Sunday, September 3, 2017


This review originally ran on in 2011.

Elia Kazan had already had a long and distinguished--and oft controversial--career in both theatre and cinema by the time he made his most personal film, America America, in 1964. Known for making pictures that pushed the envelope in terms of subject matter, be it challenging moral taboos or exploring socially conscious issues, the filmmaker didn't necessarily abandon those things for his immigration epic, but he found a way to make them more directly about himself and where he came from.

America America is, at its core, a family story. Kazan wrote it as a tribute to his uncle, first in a book and then as this screenplay. Said uncle emigrated from Turkey to the United States in the early 20th century. The cinematic version starts out in 1896. Stavros Topouzoglou (newcomer Stathis Giallelis) is the eldest son in a poor Greek family living in the Anatolian Mountains. As Kazan tells us himself in an introductory voiceover, the area was known for a large Greek and Armenian population when the Turks moved in and took over. At the time of the story, both groups live under occupied rule, and recent Armenian activity has caused an ethnic crackdown. Though Stavros is Greek, he can't avoid being caught up in the unrest. He is business partners with the Armenian worker Vartan (Frank Wolff). They go into the woods together and get ice to sell back down in the village. They both dream of someday leaving Turkey and sailing the Atlantic to find new opportunities in the States.

Pinning their hopes on Stavros and with fingers crossed it might keep him from jail (or worse), the Topouzoglou family sends him to Constantinople with all of their valuable possessions and traditions. The plan is for him to join his uncle's business there and slowly bring the rest of the clan along once he starts making money. On his trek, he meets an opportunistic Turk (Lou Antonio) who chisels him out of all his goods, setting off a chain of events that puts the young boy way off course. Unable to take up with his uncle, he ends up on the streets trying to make his fortune, only to continually lose what little he makes, run afoul of violence, and generally screw up. The other men call him "America America" because that's all he can talk about--one day getting enough cash to go to the Land of Opportunity.

Unlike most immigrant stories, Kazan isn't concerned with what happens once Stavros finally gets overseas. This is the story of the long and difficult process of escape. America isn't a reality, it's a fantasy, an image in advertisements and on postcards. Stavros doesn't have a dream of doing anything when he gets there, his dream is just getting there. Opportunity will be opportunity, it doesn't matter what it is.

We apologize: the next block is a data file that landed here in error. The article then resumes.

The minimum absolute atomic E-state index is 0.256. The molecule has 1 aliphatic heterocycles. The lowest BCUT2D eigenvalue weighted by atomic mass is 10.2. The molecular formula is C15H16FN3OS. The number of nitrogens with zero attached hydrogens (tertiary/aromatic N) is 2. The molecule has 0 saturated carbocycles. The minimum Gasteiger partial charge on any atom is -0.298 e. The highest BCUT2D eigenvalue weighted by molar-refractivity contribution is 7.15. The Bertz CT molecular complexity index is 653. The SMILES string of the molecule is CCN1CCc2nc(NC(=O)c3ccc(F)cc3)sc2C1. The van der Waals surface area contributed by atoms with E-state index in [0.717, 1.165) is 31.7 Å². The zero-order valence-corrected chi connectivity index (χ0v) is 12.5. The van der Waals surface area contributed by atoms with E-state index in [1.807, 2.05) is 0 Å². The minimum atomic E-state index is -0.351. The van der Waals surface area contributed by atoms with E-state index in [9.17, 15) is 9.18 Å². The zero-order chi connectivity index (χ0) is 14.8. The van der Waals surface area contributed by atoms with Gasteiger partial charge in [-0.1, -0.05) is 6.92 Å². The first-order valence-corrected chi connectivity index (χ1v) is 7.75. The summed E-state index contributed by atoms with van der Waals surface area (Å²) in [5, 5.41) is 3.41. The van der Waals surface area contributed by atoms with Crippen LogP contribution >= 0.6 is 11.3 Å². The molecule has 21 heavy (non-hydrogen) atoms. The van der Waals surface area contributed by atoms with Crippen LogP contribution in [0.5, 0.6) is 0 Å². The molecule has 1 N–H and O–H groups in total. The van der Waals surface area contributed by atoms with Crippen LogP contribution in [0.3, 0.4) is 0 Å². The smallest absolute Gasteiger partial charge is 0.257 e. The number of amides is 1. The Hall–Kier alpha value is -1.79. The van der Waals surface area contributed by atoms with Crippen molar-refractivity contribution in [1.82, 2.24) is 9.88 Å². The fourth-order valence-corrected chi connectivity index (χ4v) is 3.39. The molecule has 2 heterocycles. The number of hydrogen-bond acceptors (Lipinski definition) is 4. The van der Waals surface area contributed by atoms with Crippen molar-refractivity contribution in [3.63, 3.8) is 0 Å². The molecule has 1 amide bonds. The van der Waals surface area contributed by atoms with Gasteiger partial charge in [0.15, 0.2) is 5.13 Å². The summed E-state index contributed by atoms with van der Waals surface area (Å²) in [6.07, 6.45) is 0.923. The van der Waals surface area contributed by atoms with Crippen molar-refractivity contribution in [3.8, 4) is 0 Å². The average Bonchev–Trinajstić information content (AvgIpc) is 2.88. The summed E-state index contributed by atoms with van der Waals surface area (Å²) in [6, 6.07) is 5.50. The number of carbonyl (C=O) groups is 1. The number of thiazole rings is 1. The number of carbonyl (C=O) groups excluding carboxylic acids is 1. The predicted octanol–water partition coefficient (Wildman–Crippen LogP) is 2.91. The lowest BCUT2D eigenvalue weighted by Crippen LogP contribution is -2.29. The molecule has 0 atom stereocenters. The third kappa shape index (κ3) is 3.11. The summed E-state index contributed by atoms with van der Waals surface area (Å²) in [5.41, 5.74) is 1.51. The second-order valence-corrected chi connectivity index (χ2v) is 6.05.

Kazan shot most of America America on location overseas. Though many of his previous films brought a new social realism into American cinema, as well as a new kind of performance--he worked with both Marlon Brando and James Dean, who became icons of method acting--America America has more in common with Italian Neorealists than it does A Streetcar Named Desire. Working with mostly unknown, untested talent, he was able to create a film that is grounded in naturalism, even as the script toys with more traditional storytelling, including the oral tradition that allowed family stories of this kind to be passed on from generation to generation.

Haskell Wexler's amazing black-and-white photography presents the harsh life without any varnish. The sets and locations can be majestic and elaborate, yet the poverty is evident. Most of the settings are broken down, and people live on top of one another. Likewise, the costumes are torn and dirty. We can see the effects homelessness has on Stavros. By contrast, glimpses of the finer side of life seem almost contrived. An American that Stavros briefly encounters looks like he pulled his immaculate period suit straight out of studio wardrobe. When Stavros joins a wealthy family, their life also looks like costume drama put together by a vast production team. Don't take that as a criticism. I think this was intentional on Kazan's part, he wanted to show how deep the divide between the classes and how unreal the reality of the upper crust could be.

These finer things are just another temptation to Stavros, and temptation is just a distraction. Also, short cuts are a danger. Surprisingly (or maybe not so), women prove to be the key to a lot of his actual success--and fittingly, the actresses in the movie stand out. Linda Marsh is heartbreaking as Stavros' understanding and long-suffering spouse, and Katharine Balfour draws pity in a whole other way as a sheltered American wife. Ultimately, though, Stavros' path to success is reliant entirely on him. He must maintain focus and never waver from his goal. In this, America America is both a cautionary tale and statement of hope. One must never forget the struggles and sacrifice of those who have journeyed to the States in search of a better life, and how that goes deep down to the core of what the country stands for and what it was founded on. The actual achievement is not a fairy tale, it is not always clean or even honest, but the impulse to be a part of the great experiment is always worthy of tribute.

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